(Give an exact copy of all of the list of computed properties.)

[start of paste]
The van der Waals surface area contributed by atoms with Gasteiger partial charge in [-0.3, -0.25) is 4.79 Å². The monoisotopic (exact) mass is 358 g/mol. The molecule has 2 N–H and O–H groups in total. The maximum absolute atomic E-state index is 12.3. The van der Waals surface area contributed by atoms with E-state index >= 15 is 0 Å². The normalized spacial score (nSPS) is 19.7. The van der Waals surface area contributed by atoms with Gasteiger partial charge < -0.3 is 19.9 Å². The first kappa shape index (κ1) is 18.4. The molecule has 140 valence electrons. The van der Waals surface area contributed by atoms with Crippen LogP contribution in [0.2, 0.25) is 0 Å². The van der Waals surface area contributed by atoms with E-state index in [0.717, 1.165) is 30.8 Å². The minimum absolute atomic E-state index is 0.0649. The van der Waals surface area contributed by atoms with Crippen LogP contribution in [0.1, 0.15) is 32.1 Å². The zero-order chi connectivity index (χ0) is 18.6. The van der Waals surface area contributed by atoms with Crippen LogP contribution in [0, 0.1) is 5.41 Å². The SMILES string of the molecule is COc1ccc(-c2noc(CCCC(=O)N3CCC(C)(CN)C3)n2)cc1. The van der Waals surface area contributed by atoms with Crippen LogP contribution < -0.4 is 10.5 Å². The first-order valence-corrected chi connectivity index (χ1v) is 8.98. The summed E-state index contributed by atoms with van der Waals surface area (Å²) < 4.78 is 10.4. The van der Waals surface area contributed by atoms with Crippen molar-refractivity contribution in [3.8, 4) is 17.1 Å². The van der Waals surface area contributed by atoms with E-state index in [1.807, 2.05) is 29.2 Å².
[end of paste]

The van der Waals surface area contributed by atoms with Gasteiger partial charge in [-0.3, -0.25) is 4.79 Å². The monoisotopic (exact) mass is 358 g/mol. The molecule has 2 N–H and O–H groups in total. The maximum absolute atomic E-state index is 12.3. The van der Waals surface area contributed by atoms with E-state index >= 15 is 0 Å². The normalized spacial score (nSPS) is 19.7. The van der Waals surface area contributed by atoms with Gasteiger partial charge < -0.3 is 19.9 Å². The first kappa shape index (κ1) is 18.4. The molecule has 140 valence electrons. The van der Waals surface area contributed by atoms with Crippen LogP contribution in [0.2, 0.25) is 0 Å². The van der Waals surface area contributed by atoms with E-state index in [0.717, 1.165) is 30.8 Å². The minimum absolute atomic E-state index is 0.0649. The van der Waals surface area contributed by atoms with Crippen LogP contribution in [0.1, 0.15) is 32.1 Å². The zero-order chi connectivity index (χ0) is 18.6. The van der Waals surface area contributed by atoms with Crippen LogP contribution in [0, 0.1) is 5.41 Å². The SMILES string of the molecule is COc1ccc(-c2noc(CCCC(=O)N3CCC(C)(CN)C3)n2)cc1. The van der Waals surface area contributed by atoms with Crippen LogP contribution < -0.4 is 10.5 Å². The first-order valence-corrected chi connectivity index (χ1v) is 8.98. The summed E-state index contributed by atoms with van der Waals surface area (Å²) < 4.78 is 10.4. The van der Waals surface area contributed by atoms with Crippen molar-refractivity contribution in [3.8, 4) is 17.1 Å². The van der Waals surface area contributed by atoms with E-state index in [1.807, 2.05) is 29.2 Å².